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As March 17 approaches--green or orange?

For years I’ve struggled with St. Patrick’s Day.  No, not the drinking and eating--no struggle there.  But I learned years ago that you wear green on St. Patrick’s day if you’re Catholic and orange (for William of Orange--see the Battle of the Boyne for more info) if you’re Protestant.

I wear a lot of green (and black, to be honest), most of the time.  But I am hardly Catholic.  And though I’ve threatened to pre-order an orange jumpsuit for Gitmo, I wouldn’t do the Prod thing either.

What’s an Irish Pagan woman to do?

Like Columbus Day which is not at all about Columbus but is all about being Italian-American, St. Patrick’s Day is not about the dreaded saint--at least not in the US.  It is a time to be “Irish”, whatever that means. Everyone wants to be Irish for the day--you can buy a hat or t-shirt that proclaims your faux-Irishness. Owning such a classy item gives you entree into the world of cultural stereotypes--will you be drunken Irish?  Fighting Irish?  Maudlin Irish?  Will you bypass all that and proclaim yourself a Celt, wearing a utilikilt and an attitude?

Or perhaps you’d prefer a button with the ubiquitous “Kiss Me, I’m Irish”. Kissing the famous stone in Blarney Castle gives you “the gift of the gab”--what does kissing a person of Irish-extraction give you?  Will you achieve the legendary “Luck of the Irish”--which, to me, is always akin to the notion of the Jews as “God’s Chosen People?”  Yep, you grab yourself some of that wonderful luck--domination by a neighboring island, destruction of your culture and spirituality by invaders, mass starvation and emigration, a Celtic tiger economy that crashes into devastating poverty…again? Let me know how that sort of "luck" works for you.

So, not green (though I love it) and not orange.  What to do?

The answer, as always for me, lay in the land, the “auld sod” to continue our adventure in cultural stereotyping.  When I was first in Ireland--I came across the sea from Holyhead, in Wales--there was a kind of call to me from the dirt, the actual soil of the place.  Wherever I went, I found myself picking up small stones, kneeling in dirt, touching my hands to the ground.  The Hill of Tara caught my breath with its fierce wind and deep history.  And little Kildare Town…and the monstrous Glendalough…and the great Boyne Valley.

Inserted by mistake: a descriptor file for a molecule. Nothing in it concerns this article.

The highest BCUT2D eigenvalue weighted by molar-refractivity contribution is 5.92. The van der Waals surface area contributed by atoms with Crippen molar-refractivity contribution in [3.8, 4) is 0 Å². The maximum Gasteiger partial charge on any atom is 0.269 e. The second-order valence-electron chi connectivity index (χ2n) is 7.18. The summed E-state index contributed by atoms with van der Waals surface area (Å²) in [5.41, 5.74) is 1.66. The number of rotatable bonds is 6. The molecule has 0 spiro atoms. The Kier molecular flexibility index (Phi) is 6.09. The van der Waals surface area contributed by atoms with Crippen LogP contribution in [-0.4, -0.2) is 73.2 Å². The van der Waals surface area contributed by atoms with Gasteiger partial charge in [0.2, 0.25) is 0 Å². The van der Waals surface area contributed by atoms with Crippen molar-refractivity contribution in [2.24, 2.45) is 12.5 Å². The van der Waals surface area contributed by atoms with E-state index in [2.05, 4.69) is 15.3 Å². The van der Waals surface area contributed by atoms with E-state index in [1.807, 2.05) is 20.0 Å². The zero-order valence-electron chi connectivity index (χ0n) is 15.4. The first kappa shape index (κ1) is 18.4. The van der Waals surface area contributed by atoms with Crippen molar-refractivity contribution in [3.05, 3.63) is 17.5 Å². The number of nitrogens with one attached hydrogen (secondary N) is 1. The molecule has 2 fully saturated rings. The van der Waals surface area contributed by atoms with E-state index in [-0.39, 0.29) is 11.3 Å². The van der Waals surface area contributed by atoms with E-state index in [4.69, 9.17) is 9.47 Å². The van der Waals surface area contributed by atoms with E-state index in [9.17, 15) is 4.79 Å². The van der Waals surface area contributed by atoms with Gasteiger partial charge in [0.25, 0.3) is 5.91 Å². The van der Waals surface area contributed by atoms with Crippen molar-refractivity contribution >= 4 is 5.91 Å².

Each had an underlying vestment of longing and pride and fear and belonging.

So I’ve decided to tie myself to the land of Ireland and not the crashing cymbals of two religious groups I can’t really tell apart. I cleave to the earth of that island that my ancestors called home, so long ago.  I fancy that my love of gardening came from both sides of my family tree--the Irish and the English.  And when I throw in the long years here in these old mountains I call home, I am thrice blessed with silt and clay and stone.

I will wear brown to honor that connection, to honor the soil from which I come and to which one day I will return.  And in between?  I’ll grow some vegetables.


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H. Byron Ballard is a ritualist, teacher, speaker and writer. She has taught at Sacred Space Conference, Pagan Unity Festival, Southeast Her essays are featured in several anthologies, including “Birthed from Scorched Hearts“ (Fulcrum Press), “Christmas Presence“ (Catawba Press), “Women’s Voices in Magic” (Megalithica Books), “Into the Great Below” and “Skalded Apples” (both from Asphodel Press.) Her book Staubs and Ditchwater: an Introduction to Hillfolks Hoodoo (Silver Rings Press) debuted in June 2012. Byron is currently at work on Earth Works: Eight Ceremonies for a Changing Planet. Contact her at,


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